Did the virus develop in humans?

The researchers also suspect that this intermediate host only enabled the virus to develop in humans. The team emphasizes that further research is urgently needed to better understand the development, adaptability and distribution pathways of the new virus.

Eight of the patients examined had visited the Wuhan seafood market. However, a patient had never been to the fish market, but was housed in a hotel near the market at the beginning of his illness. The samples taken from the patients were 99.98 percent identical. According to the researchers, this is strong evidence that the virus is very young.

Constant monitoring of the mutations that occur

"It is striking that the sequences of 2019-nCoV from different patients described here were almost identical," explains lead author Professor Weifeng Shi. This suggests that 2019-nCoV came from a source within a very short period of time and was discovered relatively quickly. However, since the virus has been spread to more people, constant monitoring of the mutations that occur is necessary.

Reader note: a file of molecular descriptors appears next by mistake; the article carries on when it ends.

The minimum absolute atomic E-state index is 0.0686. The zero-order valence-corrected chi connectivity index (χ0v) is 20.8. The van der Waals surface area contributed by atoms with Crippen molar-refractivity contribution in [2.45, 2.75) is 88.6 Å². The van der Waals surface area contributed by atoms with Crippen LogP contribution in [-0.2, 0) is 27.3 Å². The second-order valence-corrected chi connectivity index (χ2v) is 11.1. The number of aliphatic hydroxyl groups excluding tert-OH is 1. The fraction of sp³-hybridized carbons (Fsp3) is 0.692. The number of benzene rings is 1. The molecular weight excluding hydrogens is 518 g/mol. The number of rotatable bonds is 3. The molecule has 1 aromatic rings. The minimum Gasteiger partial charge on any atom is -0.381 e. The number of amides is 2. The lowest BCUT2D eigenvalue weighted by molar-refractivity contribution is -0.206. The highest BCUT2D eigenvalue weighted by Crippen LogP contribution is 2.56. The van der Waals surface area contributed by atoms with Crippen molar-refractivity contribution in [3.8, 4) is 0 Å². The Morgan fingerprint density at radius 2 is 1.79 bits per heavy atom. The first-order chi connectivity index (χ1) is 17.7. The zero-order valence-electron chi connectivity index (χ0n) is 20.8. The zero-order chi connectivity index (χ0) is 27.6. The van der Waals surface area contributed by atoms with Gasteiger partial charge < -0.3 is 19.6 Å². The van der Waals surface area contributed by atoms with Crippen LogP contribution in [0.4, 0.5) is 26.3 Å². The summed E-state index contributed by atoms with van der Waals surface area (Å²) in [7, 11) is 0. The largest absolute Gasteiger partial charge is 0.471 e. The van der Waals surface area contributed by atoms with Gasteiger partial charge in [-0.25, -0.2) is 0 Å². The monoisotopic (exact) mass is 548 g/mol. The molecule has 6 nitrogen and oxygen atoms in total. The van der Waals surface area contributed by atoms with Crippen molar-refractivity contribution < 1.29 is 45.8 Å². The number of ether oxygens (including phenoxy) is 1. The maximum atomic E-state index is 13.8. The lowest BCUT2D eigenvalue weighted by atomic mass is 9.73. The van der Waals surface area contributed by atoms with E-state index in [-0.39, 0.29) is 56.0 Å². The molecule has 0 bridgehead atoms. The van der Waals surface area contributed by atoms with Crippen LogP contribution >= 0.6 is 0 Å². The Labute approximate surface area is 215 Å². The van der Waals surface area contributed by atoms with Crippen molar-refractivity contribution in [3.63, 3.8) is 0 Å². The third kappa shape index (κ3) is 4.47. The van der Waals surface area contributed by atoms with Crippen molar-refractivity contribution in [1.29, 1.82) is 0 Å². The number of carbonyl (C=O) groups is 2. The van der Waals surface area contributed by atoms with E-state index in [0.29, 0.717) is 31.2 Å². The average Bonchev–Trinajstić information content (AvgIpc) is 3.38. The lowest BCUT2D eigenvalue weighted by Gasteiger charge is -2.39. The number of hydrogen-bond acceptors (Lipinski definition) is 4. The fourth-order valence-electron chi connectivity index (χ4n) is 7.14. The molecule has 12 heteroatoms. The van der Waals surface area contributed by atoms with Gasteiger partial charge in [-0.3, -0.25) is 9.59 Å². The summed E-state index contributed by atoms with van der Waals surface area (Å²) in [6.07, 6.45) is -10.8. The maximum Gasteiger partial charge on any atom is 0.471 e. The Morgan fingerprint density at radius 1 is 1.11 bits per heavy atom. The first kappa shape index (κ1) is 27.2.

Virus is similar to bat corona viruses

Gene sequencing clearly showed that nCov has a genetic correspondence with two SARS-like corona viruses (Bat-SL-CoVZC45 and Bat-SL-CoVZXC21). 88 percent of the gene sequence matched the new corona virus. NCov shares 79 percent of the gene sequence with the human SARS virus. The virus is thus further removed from human SARS viruses than from bat corona viruses.

Distribution channels probably similar to SARS viruses

During the investigation, the researchers also found that the so-called spike protein of nCoV is similar to that of the SARS virus. The viruses can penetrate human cells via the spike proteins. The authors of the study conclude that the new coronavirus probably uses the same molecular access to the cells as SARS, via a receptor called ACE2. This has yet to be confirmed in further studies.

State of things

Based on the current state of research, the study authors consider the following to be probable:

  • 2019-nCoV originally comes from bats.